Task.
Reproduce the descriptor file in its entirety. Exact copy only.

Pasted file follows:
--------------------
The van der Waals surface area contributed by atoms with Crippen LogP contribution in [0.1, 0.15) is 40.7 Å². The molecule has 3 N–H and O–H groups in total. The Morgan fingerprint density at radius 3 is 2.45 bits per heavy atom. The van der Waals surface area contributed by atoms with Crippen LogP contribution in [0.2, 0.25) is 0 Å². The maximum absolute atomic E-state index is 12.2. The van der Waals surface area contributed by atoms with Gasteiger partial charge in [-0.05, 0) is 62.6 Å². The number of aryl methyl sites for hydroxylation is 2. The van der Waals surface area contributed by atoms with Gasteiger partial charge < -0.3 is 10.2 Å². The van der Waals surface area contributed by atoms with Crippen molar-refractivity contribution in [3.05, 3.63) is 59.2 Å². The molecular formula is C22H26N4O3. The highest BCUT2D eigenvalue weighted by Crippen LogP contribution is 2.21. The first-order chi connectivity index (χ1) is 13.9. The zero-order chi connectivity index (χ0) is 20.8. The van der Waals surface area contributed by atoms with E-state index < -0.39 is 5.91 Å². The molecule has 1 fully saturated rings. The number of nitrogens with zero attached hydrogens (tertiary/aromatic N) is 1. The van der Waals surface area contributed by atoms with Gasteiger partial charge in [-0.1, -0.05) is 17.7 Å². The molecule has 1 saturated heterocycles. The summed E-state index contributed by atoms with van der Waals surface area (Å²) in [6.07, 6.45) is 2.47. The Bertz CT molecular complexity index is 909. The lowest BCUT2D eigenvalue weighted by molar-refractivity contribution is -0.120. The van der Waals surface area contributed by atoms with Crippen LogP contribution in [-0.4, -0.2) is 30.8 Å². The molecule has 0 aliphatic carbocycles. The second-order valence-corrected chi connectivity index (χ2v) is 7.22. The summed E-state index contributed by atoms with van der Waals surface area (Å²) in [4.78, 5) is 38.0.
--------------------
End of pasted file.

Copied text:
The van der Waals surface area contributed by atoms with Crippen LogP contribution in [0.1, 0.15) is 40.7 Å². The molecule has 3 N–H and O–H groups in total. The Morgan fingerprint density at radius 3 is 2.45 bits per heavy atom. The van der Waals surface area contributed by atoms with Crippen LogP contribution in [0.2, 0.25) is 0 Å². The maximum absolute atomic E-state index is 12.2. The van der Waals surface area contributed by atoms with Gasteiger partial charge in [-0.05, 0) is 62.6 Å². The number of aryl methyl sites for hydroxylation is 2. The van der Waals surface area contributed by atoms with Gasteiger partial charge < -0.3 is 10.2 Å². The van der Waals surface area contributed by atoms with Crippen molar-refractivity contribution in [3.05, 3.63) is 59.2 Å². The molecular formula is C22H26N4O3. The highest BCUT2D eigenvalue weighted by Crippen LogP contribution is 2.21. The first-order chi connectivity index (χ1) is 13.9. The zero-order chi connectivity index (χ0) is 20.8. The van der Waals surface area contributed by atoms with E-state index < -0.39 is 5.91 Å². The molecule has 1 fully saturated rings. The number of nitrogens with zero attached hydrogens (tertiary/aromatic N) is 1. The van der Waals surface area contributed by atoms with Gasteiger partial charge in [-0.1, -0.05) is 17.7 Å². The molecule has 1 saturated heterocycles. The summed E-state index contributed by atoms with van der Waals surface area (Å²) in [6.07, 6.45) is 2.47. The Bertz CT molecular complexity index is 909. The lowest BCUT2D eigenvalue weighted by molar-refractivity contribution is -0.120. The van der Waals surface area contributed by atoms with Crippen LogP contribution in [-0.4, -0.2) is 30.8 Å². The molecule has 0 aliphatic carbocycles. The second-order valence-corrected chi connectivity index (χ2v) is 7.22. The summed E-state index contributed by atoms with van der Waals surface area (Å²) in [4.78, 5) is 38.0.